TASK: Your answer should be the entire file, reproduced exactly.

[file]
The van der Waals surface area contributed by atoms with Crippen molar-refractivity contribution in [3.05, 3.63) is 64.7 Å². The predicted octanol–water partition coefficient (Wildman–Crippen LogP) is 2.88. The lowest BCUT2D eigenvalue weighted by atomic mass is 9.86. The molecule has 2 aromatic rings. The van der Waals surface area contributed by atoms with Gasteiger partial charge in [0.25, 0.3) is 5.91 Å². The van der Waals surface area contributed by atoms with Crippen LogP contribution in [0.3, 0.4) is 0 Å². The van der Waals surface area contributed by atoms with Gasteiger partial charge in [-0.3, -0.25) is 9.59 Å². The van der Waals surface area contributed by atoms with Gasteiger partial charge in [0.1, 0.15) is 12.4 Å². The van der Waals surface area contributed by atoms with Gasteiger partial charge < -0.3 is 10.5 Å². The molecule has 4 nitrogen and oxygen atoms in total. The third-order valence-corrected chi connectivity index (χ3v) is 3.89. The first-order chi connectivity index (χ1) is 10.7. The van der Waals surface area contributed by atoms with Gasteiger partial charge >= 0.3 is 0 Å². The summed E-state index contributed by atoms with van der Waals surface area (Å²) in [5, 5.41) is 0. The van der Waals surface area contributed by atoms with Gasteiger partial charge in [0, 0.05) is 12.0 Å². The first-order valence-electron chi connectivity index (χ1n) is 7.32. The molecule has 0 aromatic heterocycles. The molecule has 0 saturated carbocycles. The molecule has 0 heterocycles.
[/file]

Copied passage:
The van der Waals surface area contributed by atoms with Crippen molar-refractivity contribution in [3.05, 3.63) is 64.7 Å². The predicted octanol–water partition coefficient (Wildman–Crippen LogP) is 2.88. The lowest BCUT2D eigenvalue weighted by atomic mass is 9.86. The molecule has 2 aromatic rings. The van der Waals surface area contributed by atoms with Gasteiger partial charge in [0.25, 0.3) is 5.91 Å². The van der Waals surface area contributed by atoms with Crippen LogP contribution in [0.3, 0.4) is 0 Å². The van der Waals surface area contributed by atoms with Gasteiger partial charge in [-0.3, -0.25) is 9.59 Å². The van der Waals surface area contributed by atoms with Gasteiger partial charge in [0.1, 0.15) is 12.4 Å². The van der Waals surface area contributed by atoms with Gasteiger partial charge < -0.3 is 10.5 Å². The molecule has 4 nitrogen and oxygen atoms in total. The third-order valence-corrected chi connectivity index (χ3v) is 3.89. The first-order chi connectivity index (χ1) is 10.7. The van der Waals surface area contributed by atoms with Gasteiger partial charge >= 0.3 is 0 Å². The summed E-state index contributed by atoms with van der Waals surface area (Å²) in [5, 5.41) is 0. The van der Waals surface area contributed by atoms with Gasteiger partial charge in [0, 0.05) is 12.0 Å². The first-order valence-electron chi connectivity index (χ1n) is 7.32. The molecule has 0 aromatic heterocycles. The molecule has 0 saturated carbocycles. The molecule has 0 heterocycles.